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School paperwork puts targets at risk

UNNECESSARY red tape is distracting headteachers from the Government's crucial demand that they raise standards in schools, a Cabinet-appointed task force has revealed.

In a report, published yesterday, it criticises the multiple and often duplicate demands placed on schools for information from government departments, the Office for Standards in Education, councils and even governing bodies.

"Over-elaborate processes are being used to achieve straightforward objectives," says the report.

It warns of a real risk that the Government will not meet its targets and urges a rethink of schools' legal duties.

The Better Regulation Task Force, whose chairman Lord Haskins has close links with the Prime Minister, recommends a series of measures to combat bureaucracy in schools. These include a central database of information, cutting the number of governors, streamlined funding and better use of computers.

Lord Haskins, chairman of Northern Foods, said: "Everything must be done to make sure that the management job of the headteacher is as relevant as possible - not spent on form-filling."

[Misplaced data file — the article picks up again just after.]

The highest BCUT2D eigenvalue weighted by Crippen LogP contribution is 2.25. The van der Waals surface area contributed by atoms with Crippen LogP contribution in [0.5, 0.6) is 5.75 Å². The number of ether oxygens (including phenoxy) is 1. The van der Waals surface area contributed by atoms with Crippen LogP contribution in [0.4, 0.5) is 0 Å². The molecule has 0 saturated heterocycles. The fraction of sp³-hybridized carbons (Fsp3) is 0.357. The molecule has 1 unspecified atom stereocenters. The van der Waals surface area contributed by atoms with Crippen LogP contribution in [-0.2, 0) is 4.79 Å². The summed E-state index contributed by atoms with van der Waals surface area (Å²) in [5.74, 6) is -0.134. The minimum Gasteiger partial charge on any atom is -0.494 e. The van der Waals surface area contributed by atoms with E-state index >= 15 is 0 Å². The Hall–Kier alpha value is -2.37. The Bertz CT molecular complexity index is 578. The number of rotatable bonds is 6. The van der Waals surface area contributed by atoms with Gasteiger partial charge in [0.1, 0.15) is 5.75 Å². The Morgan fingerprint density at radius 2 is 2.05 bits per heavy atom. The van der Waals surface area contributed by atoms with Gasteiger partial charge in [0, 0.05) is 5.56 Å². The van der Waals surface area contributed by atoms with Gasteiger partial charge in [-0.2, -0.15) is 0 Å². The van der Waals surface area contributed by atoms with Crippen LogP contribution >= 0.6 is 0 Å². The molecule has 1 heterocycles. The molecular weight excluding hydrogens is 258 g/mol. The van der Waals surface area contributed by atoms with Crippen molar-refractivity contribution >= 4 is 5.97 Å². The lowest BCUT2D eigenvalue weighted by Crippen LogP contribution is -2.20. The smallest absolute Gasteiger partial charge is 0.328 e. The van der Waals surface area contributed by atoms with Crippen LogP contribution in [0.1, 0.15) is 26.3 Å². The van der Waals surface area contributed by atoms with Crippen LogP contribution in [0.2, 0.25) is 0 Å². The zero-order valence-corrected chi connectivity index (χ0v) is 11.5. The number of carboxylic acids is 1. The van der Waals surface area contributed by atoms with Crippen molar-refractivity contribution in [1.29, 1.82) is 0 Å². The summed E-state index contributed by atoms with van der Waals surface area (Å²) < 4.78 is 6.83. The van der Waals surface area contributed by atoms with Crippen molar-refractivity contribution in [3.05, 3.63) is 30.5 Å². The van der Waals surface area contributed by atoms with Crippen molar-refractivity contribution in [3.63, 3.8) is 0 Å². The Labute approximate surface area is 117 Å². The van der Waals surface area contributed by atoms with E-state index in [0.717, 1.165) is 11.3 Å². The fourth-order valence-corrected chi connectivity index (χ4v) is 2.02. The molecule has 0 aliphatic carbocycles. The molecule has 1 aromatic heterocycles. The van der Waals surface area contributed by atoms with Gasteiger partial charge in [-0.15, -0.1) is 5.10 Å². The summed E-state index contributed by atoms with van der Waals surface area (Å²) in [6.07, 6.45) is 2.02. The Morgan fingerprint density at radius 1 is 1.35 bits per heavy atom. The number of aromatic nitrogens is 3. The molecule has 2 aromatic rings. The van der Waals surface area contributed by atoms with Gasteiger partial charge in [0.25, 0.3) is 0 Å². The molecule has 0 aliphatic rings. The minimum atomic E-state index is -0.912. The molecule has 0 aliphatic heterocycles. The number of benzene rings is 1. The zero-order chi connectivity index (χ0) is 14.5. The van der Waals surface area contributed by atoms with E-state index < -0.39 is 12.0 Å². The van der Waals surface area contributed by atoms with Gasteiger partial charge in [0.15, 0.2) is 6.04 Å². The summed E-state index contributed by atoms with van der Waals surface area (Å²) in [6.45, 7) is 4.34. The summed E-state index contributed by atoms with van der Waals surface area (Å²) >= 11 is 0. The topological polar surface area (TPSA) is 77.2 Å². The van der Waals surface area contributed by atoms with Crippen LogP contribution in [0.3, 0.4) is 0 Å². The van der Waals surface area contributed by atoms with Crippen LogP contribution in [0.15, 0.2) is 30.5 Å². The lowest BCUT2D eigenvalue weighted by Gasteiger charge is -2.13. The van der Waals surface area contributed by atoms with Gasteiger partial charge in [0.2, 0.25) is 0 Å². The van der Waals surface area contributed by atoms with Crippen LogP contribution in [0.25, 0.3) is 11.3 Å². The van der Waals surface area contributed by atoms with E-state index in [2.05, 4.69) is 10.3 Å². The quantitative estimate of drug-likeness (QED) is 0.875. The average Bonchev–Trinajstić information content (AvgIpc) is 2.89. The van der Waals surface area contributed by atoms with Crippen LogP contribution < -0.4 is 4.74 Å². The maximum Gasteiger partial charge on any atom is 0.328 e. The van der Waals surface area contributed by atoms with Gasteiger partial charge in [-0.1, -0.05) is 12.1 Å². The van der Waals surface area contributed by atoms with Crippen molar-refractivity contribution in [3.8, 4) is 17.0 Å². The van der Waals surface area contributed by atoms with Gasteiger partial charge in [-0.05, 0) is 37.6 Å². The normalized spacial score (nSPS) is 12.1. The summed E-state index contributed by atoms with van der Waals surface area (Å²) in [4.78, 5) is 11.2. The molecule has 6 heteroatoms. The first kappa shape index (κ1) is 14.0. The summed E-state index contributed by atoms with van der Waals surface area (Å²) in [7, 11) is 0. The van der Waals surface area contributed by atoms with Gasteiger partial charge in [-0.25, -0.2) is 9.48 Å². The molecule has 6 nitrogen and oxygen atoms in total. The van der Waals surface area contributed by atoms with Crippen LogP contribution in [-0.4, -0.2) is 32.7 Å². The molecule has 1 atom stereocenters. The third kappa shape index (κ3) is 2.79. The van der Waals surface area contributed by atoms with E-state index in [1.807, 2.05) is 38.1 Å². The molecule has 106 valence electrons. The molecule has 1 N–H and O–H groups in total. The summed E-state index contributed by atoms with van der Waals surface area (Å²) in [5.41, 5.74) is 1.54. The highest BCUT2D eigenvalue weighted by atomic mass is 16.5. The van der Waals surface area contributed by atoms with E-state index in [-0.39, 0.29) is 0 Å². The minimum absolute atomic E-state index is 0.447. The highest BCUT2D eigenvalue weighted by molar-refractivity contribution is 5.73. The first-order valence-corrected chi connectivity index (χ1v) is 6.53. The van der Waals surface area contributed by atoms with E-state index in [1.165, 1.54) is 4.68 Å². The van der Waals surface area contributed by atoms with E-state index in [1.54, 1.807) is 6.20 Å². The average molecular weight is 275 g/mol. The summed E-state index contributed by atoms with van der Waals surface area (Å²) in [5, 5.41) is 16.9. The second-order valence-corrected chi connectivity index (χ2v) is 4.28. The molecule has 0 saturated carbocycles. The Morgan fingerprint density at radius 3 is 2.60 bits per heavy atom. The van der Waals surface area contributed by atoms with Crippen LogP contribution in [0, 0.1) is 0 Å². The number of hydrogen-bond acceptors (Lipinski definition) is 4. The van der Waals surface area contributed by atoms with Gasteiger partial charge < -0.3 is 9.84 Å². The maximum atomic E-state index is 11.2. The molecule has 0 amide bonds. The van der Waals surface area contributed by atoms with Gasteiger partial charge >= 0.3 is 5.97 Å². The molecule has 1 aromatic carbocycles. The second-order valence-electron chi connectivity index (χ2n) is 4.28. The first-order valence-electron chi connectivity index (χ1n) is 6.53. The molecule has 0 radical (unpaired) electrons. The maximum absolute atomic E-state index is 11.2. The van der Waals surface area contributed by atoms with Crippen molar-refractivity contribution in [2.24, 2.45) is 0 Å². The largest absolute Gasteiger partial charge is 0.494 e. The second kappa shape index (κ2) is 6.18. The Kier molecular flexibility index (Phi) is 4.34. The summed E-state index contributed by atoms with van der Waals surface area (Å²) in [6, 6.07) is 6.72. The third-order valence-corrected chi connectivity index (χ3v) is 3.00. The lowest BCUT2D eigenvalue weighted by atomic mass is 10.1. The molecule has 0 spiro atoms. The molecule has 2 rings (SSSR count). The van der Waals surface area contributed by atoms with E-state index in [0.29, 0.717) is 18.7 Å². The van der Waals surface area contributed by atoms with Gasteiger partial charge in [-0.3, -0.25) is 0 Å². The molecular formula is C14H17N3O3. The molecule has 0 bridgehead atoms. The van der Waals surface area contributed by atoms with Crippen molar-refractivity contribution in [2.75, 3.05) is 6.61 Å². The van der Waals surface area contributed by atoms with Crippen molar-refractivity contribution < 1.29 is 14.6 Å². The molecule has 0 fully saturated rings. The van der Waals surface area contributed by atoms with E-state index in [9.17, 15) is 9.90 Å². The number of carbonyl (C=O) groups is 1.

The task force's findings coincide with publication of a survey bythe National Association of Head Teachers of more than 3,000 heads which reveals an urgent need to reduce workloads.

Of particular concern to the task force were struggling schools and those with 400 pupils or fewer. "It's a vicious circle. When you are a struggling school you require additional support which means more regulation. If you are a small school you have the same regulatory burden as a large school," said Lord Haskins.

The team makes 20 recommendations including the demands that the Department for Education and Employment work with OFSTED and that councils pool requests for data from schools.

It said that the DFEE should target change where it is needed, co-ordinate policies, communicate more effectively and assess the full implications of its policies.

The DFEE admitted more could be done to cut bureaucracy and said that by 2002, when all schools were connected to the Internet, it aimed to have phased out most paper-based communications.


blurred lines of accountability

over-complex funding

too many reporting requirements

inadequate admin support

Heads and red tape, 6

Leader, 18

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